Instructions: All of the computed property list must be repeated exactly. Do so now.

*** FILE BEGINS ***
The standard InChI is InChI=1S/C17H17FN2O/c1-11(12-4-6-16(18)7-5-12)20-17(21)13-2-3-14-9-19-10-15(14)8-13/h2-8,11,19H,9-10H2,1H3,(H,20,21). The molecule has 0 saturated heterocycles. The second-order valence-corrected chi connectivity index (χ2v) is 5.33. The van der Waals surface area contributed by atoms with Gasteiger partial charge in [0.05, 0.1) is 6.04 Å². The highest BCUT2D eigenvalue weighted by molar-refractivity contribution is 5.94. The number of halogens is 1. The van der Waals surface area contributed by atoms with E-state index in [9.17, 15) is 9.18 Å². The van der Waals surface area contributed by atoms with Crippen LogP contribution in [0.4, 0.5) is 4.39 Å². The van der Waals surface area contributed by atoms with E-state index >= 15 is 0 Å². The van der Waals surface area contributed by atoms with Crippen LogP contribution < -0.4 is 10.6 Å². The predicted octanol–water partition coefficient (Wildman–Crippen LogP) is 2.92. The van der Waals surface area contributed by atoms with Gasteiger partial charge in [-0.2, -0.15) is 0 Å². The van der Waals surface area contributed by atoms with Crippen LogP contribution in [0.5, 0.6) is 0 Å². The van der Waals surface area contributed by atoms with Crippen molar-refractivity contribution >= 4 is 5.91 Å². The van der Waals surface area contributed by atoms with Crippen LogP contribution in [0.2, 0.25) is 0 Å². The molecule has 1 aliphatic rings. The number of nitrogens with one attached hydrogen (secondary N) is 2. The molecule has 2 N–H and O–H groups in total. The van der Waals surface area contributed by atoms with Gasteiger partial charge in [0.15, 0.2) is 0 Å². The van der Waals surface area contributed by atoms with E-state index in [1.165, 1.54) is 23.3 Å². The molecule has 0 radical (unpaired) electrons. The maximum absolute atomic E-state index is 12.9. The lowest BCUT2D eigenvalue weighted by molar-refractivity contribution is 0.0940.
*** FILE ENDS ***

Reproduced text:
The standard InChI is InChI=1S/C17H17FN2O/c1-11(12-4-6-16(18)7-5-12)20-17(21)13-2-3-14-9-19-10-15(14)8-13/h2-8,11,19H,9-10H2,1H3,(H,20,21). The molecule has 0 saturated heterocycles. The second-order valence-corrected chi connectivity index (χ2v) is 5.33. The van der Waals surface area contributed by atoms with Gasteiger partial charge in [0.05, 0.1) is 6.04 Å². The highest BCUT2D eigenvalue weighted by molar-refractivity contribution is 5.94. The number of halogens is 1. The van der Waals surface area contributed by atoms with E-state index in [9.17, 15) is 9.18 Å². The van der Waals surface area contributed by atoms with Crippen LogP contribution in [0.4, 0.5) is 4.39 Å². The van der Waals surface area contributed by atoms with E-state index >= 15 is 0 Å². The van der Waals surface area contributed by atoms with Crippen LogP contribution < -0.4 is 10.6 Å². The predicted octanol–water partition coefficient (Wildman–Crippen LogP) is 2.92. The van der Waals surface area contributed by atoms with Gasteiger partial charge in [-0.2, -0.15) is 0 Å². The van der Waals surface area contributed by atoms with Crippen LogP contribution in [0.5, 0.6) is 0 Å². The van der Waals surface area contributed by atoms with Crippen molar-refractivity contribution >= 4 is 5.91 Å². The van der Waals surface area contributed by atoms with Crippen LogP contribution in [0.2, 0.25) is 0 Å². The molecule has 1 aliphatic rings. The number of nitrogens with one attached hydrogen (secondary N) is 2. The molecule has 2 N–H and O–H groups in total. The van der Waals surface area contributed by atoms with Gasteiger partial charge in [0.15, 0.2) is 0 Å². The van der Waals surface area contributed by atoms with E-state index in [1.165, 1.54) is 23.3 Å². The molecule has 0 radical (unpaired) electrons. The maximum absolute atomic E-state index is 12.9. The lowest BCUT2D eigenvalue weighted by molar-refractivity contribution is 0.0940.